Earthquakes measuring more than 6 points on the Richter Magnitude Scale and dozens of severe aftershocks rocked Balochistan Province in southwestern Pakistan October 29. Estimates of the number killed range from 200 to 500, with another 500 reported injured and more than 100,000 now homeless.
U.S. Consul General Kay Anske visited the earthquake-devastated Ziarat District on November 3rd. She was briefed by Pakistani officials about relief efforts. In the hard-hit village of Wam, she met with earthquake survivors, including women and children, in tents provided for them by relief agencies.
Plastic sheeting, which can be used to water and windproof tents, or as a critical component of transitional shelters, has been flown into affected areas to help those with inadequate shelter who are now facing sub-zero temperatures. Thus far, the United States Agency for International Development (USAID) has provided $2,500,000 to international and nongovernmental partners working in the earthquake-affected districts. In some remote locations, the earthquakes triggered landslides, which further complicated delivery of relief supplies.
Trucks carrying plastic sheeting first began arriving in the provincial capital of Quetta November 3rd. USAID airlifted additional sheeting to Quetta on November 6th. The sheeting has since been distributed by Save the Children, Relief International, and their local partners to the most heavily stricken villages in the district of Ziarat, which is 60 kilometers north of Quetta.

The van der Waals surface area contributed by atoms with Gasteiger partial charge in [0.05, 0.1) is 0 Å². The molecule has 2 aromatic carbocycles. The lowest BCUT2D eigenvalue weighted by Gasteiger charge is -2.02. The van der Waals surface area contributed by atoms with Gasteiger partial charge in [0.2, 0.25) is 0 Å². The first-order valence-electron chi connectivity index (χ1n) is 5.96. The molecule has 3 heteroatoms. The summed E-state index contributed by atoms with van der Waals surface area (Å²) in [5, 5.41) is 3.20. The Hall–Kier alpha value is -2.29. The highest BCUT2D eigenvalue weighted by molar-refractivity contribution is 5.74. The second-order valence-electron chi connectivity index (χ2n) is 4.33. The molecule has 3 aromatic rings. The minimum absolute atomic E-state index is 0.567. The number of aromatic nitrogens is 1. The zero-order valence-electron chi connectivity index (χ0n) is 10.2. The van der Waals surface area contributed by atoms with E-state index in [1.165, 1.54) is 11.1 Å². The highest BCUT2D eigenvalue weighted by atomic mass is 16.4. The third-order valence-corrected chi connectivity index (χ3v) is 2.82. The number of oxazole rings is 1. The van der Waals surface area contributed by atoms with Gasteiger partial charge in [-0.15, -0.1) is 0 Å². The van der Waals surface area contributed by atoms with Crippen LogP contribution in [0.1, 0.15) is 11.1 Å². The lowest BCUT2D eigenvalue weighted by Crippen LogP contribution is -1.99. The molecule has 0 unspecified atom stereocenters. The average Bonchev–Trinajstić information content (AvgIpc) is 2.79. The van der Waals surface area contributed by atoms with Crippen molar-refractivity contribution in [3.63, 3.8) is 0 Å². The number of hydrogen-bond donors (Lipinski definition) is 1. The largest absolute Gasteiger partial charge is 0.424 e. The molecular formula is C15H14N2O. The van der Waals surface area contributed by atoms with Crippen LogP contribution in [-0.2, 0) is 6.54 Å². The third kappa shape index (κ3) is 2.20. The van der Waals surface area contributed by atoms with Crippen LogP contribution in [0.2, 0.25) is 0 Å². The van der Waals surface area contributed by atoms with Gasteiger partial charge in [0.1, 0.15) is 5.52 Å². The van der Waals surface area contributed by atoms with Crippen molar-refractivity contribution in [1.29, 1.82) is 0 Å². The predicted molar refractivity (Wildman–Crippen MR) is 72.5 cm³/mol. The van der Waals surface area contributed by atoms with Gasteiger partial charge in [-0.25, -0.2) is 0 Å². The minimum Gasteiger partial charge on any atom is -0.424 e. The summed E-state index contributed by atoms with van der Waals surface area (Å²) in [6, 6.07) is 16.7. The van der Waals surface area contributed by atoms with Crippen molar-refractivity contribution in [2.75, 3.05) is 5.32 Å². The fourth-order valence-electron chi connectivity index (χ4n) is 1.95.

In addition to providing funding and in-kind assistance to meet immediate needs, USAID also deployed a 4-member Disaster Assistance Response Team (DART) to Pakistan. The USAID DART conducted an assessment of the earthquake-affected province, where the immediate damage included the collapse of nearly 3,500 mud and timber houses.
The USAID assistance, including $1,000,000 through the International Committee of the Red Cross (ICRC), $100,000 through Save the Children for the local purchase of plastic sheeting, and approximately $260,000 in plastic sheeting consigned to Relief International, has provided immediate relief for affected families.
ICRC is providing emergency assistance, including emergency health care, shelter, relief commodities, and water and sanitation interventions, for earthquake affected populations.
Since 2002, the U.S. government has provided more than $3.4 billion dollars to Pakistan to improve economic growth, education, health, and governance, and to assist with earthquake reconstruction.
The U.S. will continue to work with the government of Pakistan and the international community to assist those affected by the recent disaster.